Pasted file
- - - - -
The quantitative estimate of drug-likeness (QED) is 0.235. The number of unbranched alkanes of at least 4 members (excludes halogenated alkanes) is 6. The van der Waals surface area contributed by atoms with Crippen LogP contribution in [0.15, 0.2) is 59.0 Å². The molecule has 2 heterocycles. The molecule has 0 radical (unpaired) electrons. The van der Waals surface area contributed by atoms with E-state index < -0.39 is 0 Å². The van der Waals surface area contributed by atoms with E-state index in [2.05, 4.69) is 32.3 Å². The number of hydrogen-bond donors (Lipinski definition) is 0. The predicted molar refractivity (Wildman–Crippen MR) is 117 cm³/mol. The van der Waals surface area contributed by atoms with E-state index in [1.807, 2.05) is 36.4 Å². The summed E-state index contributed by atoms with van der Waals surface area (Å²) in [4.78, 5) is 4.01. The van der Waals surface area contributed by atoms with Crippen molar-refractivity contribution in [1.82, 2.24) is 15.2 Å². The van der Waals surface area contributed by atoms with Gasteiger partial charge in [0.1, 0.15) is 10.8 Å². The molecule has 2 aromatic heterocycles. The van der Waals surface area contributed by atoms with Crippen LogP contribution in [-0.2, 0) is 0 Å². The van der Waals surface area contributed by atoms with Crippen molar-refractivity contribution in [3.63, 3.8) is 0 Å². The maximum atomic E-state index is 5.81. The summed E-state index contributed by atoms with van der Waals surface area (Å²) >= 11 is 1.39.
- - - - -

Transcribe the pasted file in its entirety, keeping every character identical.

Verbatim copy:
The quantitative estimate of drug-likeness (QED) is 0.235. The number of unbranched alkanes of at least 4 members (excludes halogenated alkanes) is 6. The van der Waals surface area contributed by atoms with Crippen LogP contribution in [0.15, 0.2) is 59.0 Å². The molecule has 2 heterocycles. The molecule has 0 radical (unpaired) electrons. The van der Waals surface area contributed by atoms with E-state index < -0.39 is 0 Å². The van der Waals surface area contributed by atoms with E-state index in [2.05, 4.69) is 32.3 Å². The number of hydrogen-bond donors (Lipinski definition) is 0. The predicted molar refractivity (Wildman–Crippen MR) is 117 cm³/mol. The van der Waals surface area contributed by atoms with E-state index in [1.807, 2.05) is 36.4 Å². The summed E-state index contributed by atoms with van der Waals surface area (Å²) in [4.78, 5) is 4.01. The van der Waals surface area contributed by atoms with Crippen molar-refractivity contribution in [1.82, 2.24) is 15.2 Å². The van der Waals surface area contributed by atoms with Gasteiger partial charge in [0.1, 0.15) is 10.8 Å². The molecule has 2 aromatic heterocycles. The van der Waals surface area contributed by atoms with Crippen LogP contribution in [-0.2, 0) is 0 Å². The van der Waals surface area contributed by atoms with Crippen molar-refractivity contribution in [3.63, 3.8) is 0 Å². The maximum atomic E-state index is 5.81. The summed E-state index contributed by atoms with van der Waals surface area (Å²) >= 11 is 1.39.